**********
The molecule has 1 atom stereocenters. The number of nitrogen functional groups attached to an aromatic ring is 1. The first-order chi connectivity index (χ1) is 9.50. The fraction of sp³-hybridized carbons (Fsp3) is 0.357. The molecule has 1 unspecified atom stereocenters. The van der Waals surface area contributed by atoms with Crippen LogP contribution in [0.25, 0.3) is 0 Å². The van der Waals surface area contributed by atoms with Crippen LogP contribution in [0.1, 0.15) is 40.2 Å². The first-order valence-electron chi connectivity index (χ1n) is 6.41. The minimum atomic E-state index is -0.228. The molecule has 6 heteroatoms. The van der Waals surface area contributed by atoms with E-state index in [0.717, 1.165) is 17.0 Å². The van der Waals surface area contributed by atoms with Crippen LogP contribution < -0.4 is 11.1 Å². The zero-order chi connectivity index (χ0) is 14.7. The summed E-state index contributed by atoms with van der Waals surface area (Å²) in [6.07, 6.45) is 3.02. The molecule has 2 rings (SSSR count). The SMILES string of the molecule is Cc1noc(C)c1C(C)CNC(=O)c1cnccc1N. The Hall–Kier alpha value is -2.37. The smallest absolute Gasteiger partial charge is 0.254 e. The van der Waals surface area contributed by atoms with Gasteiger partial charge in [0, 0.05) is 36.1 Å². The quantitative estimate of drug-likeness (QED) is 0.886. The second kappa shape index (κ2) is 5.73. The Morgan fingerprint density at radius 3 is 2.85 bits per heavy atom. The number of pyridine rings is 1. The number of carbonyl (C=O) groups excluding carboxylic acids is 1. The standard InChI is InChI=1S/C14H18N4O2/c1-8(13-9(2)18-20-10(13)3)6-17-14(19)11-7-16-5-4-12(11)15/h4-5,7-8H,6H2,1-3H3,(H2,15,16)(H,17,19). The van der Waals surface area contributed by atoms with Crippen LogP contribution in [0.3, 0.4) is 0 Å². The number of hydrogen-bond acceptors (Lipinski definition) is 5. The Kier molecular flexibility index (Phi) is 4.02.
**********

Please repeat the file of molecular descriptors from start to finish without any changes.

The molecule has 1 atom stereocenters. The number of nitrogen functional groups attached to an aromatic ring is 1. The first-order chi connectivity index (χ1) is 9.50. The fraction of sp³-hybridized carbons (Fsp3) is 0.357. The molecule has 1 unspecified atom stereocenters. The van der Waals surface area contributed by atoms with Crippen LogP contribution in [0.25, 0.3) is 0 Å². The van der Waals surface area contributed by atoms with Crippen LogP contribution in [0.1, 0.15) is 40.2 Å². The first-order valence-electron chi connectivity index (χ1n) is 6.41. The minimum atomic E-state index is -0.228. The molecule has 6 heteroatoms. The van der Waals surface area contributed by atoms with E-state index in [0.717, 1.165) is 17.0 Å². The van der Waals surface area contributed by atoms with Crippen LogP contribution < -0.4 is 11.1 Å². The zero-order chi connectivity index (χ0) is 14.7. The summed E-state index contributed by atoms with van der Waals surface area (Å²) in [6.07, 6.45) is 3.02. The molecule has 2 rings (SSSR count). The SMILES string of the molecule is Cc1noc(C)c1C(C)CNC(=O)c1cnccc1N. The Hall–Kier alpha value is -2.37. The smallest absolute Gasteiger partial charge is 0.254 e. The van der Waals surface area contributed by atoms with Gasteiger partial charge in [0, 0.05) is 36.1 Å². The quantitative estimate of drug-likeness (QED) is 0.886. The second kappa shape index (κ2) is 5.73. The Morgan fingerprint density at radius 3 is 2.85 bits per heavy atom. The number of pyridine rings is 1. The number of carbonyl (C=O) groups excluding carboxylic acids is 1. The standard InChI is InChI=1S/C14H18N4O2/c1-8(13-9(2)18-20-10(13)3)6-17-14(19)11-7-16-5-4-12(11)15/h4-5,7-8H,6H2,1-3H3,(H2,15,16)(H,17,19). The van der Waals surface area contributed by atoms with Crippen LogP contribution in [0.3, 0.4) is 0 Å². The number of hydrogen-bond acceptors (Lipinski definition) is 5. The Kier molecular flexibility index (Phi) is 4.02.